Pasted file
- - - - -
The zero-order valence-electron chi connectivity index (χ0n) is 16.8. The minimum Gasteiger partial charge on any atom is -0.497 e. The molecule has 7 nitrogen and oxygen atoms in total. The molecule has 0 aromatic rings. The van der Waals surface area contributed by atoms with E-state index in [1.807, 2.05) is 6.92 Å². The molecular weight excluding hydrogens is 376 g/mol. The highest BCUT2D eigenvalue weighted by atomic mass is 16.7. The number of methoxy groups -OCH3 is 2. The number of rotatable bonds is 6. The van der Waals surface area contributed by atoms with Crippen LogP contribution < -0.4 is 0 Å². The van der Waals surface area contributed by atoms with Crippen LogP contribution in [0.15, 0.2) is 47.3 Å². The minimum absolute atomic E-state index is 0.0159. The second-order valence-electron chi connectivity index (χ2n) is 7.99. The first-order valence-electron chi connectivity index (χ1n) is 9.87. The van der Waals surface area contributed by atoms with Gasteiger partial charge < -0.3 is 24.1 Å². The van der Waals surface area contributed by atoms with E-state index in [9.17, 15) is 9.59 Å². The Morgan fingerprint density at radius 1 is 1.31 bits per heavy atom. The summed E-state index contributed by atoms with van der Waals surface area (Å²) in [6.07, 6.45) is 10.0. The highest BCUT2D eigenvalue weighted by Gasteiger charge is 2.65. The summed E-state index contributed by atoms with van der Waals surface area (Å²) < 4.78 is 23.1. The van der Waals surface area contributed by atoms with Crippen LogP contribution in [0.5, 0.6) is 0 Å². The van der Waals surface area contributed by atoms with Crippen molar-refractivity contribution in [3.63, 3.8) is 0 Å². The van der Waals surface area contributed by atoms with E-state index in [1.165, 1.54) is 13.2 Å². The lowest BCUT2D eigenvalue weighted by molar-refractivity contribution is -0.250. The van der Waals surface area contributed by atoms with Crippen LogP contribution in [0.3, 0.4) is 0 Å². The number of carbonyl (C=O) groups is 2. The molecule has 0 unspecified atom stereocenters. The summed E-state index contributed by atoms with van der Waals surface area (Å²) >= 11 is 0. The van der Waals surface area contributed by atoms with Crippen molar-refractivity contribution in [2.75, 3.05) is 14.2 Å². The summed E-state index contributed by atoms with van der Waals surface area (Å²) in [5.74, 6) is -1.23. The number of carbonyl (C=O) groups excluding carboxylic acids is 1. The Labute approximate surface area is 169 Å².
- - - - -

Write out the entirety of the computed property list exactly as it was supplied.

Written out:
The zero-order valence-electron chi connectivity index (χ0n) is 16.8. The minimum Gasteiger partial charge on any atom is -0.497 e. The molecule has 7 nitrogen and oxygen atoms in total. The molecule has 0 aromatic rings. The van der Waals surface area contributed by atoms with E-state index in [1.807, 2.05) is 6.92 Å². The molecular weight excluding hydrogens is 376 g/mol. The highest BCUT2D eigenvalue weighted by atomic mass is 16.7. The number of methoxy groups -OCH3 is 2. The number of rotatable bonds is 6. The van der Waals surface area contributed by atoms with Crippen LogP contribution < -0.4 is 0 Å². The van der Waals surface area contributed by atoms with Crippen LogP contribution in [0.15, 0.2) is 47.3 Å². The minimum absolute atomic E-state index is 0.0159. The second-order valence-electron chi connectivity index (χ2n) is 7.99. The first-order valence-electron chi connectivity index (χ1n) is 9.87. The van der Waals surface area contributed by atoms with Gasteiger partial charge < -0.3 is 24.1 Å². The van der Waals surface area contributed by atoms with E-state index in [9.17, 15) is 9.59 Å². The Morgan fingerprint density at radius 1 is 1.31 bits per heavy atom. The summed E-state index contributed by atoms with van der Waals surface area (Å²) in [6.07, 6.45) is 10.0. The highest BCUT2D eigenvalue weighted by Gasteiger charge is 2.65. The summed E-state index contributed by atoms with van der Waals surface area (Å²) < 4.78 is 23.1. The van der Waals surface area contributed by atoms with Crippen LogP contribution in [0.5, 0.6) is 0 Å². The van der Waals surface area contributed by atoms with Crippen molar-refractivity contribution in [3.63, 3.8) is 0 Å². The van der Waals surface area contributed by atoms with E-state index in [1.165, 1.54) is 13.2 Å². The lowest BCUT2D eigenvalue weighted by molar-refractivity contribution is -0.250. The van der Waals surface area contributed by atoms with Crippen LogP contribution in [0.3, 0.4) is 0 Å². The number of carbonyl (C=O) groups is 2. The molecule has 0 unspecified atom stereocenters. The summed E-state index contributed by atoms with van der Waals surface area (Å²) >= 11 is 0. The van der Waals surface area contributed by atoms with Crippen molar-refractivity contribution in [2.75, 3.05) is 14.2 Å². The summed E-state index contributed by atoms with van der Waals surface area (Å²) in [5.74, 6) is -1.23. The number of carbonyl (C=O) groups excluding carboxylic acids is 1. The Labute approximate surface area is 169 Å².